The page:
It’s not. Promise.

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                    Stressing and worrying about the situation you’re in won’t do any good because you’re already in it, so just let it go.

                    Letting go isn’t easy, so here’s a guide to help you:

                    21 Things To Do When You Find It Hard To Let Go

                    5. Enjoy the journey

                    Focusing on the end result can quickly become exhausting. Chasing a bold, audacious goal that’s going to require a lot of time and patience? Split it into several mini-goals so you’ll have several causes for celebration.

                    Stop focusing on the negative thoughts. Giving yourself consistent positive feedback will help you grow patience, stay encouraged, and find more joy in the process of achieving your goals.

                    6. Look at the big picture

                    The next time you find your stress level skyrocketing, take a deep breath, and ask yourself:

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                    Will this matter to me…

                    • Next week?
                    • Next month?
                    • Next year?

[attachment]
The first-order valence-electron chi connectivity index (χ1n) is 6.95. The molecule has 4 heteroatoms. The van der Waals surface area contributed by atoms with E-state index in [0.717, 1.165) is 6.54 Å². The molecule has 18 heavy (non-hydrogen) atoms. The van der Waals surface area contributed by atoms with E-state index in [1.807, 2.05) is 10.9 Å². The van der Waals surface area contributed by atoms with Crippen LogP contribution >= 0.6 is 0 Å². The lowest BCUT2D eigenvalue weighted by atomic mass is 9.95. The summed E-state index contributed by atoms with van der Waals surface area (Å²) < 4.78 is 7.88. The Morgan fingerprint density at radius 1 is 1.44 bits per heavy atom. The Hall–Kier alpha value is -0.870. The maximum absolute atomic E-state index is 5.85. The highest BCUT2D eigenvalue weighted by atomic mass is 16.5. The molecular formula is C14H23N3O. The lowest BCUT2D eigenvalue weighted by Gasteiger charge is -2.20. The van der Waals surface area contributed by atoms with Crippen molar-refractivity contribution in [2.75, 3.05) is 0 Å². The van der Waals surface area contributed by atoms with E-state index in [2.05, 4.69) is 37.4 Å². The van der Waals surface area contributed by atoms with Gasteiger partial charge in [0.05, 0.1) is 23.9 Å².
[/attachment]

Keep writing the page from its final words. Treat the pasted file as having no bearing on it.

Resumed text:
• In 10 years?

                    Hint: No, it won’t.

                    I bet most of the stuff that stresses you wouldn’t matter the next week, maybe not even the next day.

                    Stop agonizing over things you can’t control because you’re only hurting yourself.

                    7. Stop demanding perfection of yourself

                    You’re not perfect and that’s okay. Show me a person who claims to be perfect and I’ll show you a dirty liar.

                    Demanding perfection of yourself (or anybody else) will only stress you out because it just isn’t possible.

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                    8. Practice patience every day

                    Below are a few easy ways you can practice patience every day, increasing your ability to remain calm and cool in times of stress:

                    • The next time you go to the grocery store, get in the longest line.
                    • Instead of going through the drive-thru at your bank, go inside.
                    • Take a long walk through a secluded park or trail.

                    Final thoughts

                    Staying calm in stressful situations is possible, all you need is some daily practice.

                    Taking deep breaths and eat mindfully are some simple ways to train your brain to be more patient. But changing the way you think of a situation and staying positive are most important in keeping cool whenever you feel overwhelmed and stressful.

                    Featured photo credit: Brooke Cagle via unsplash.com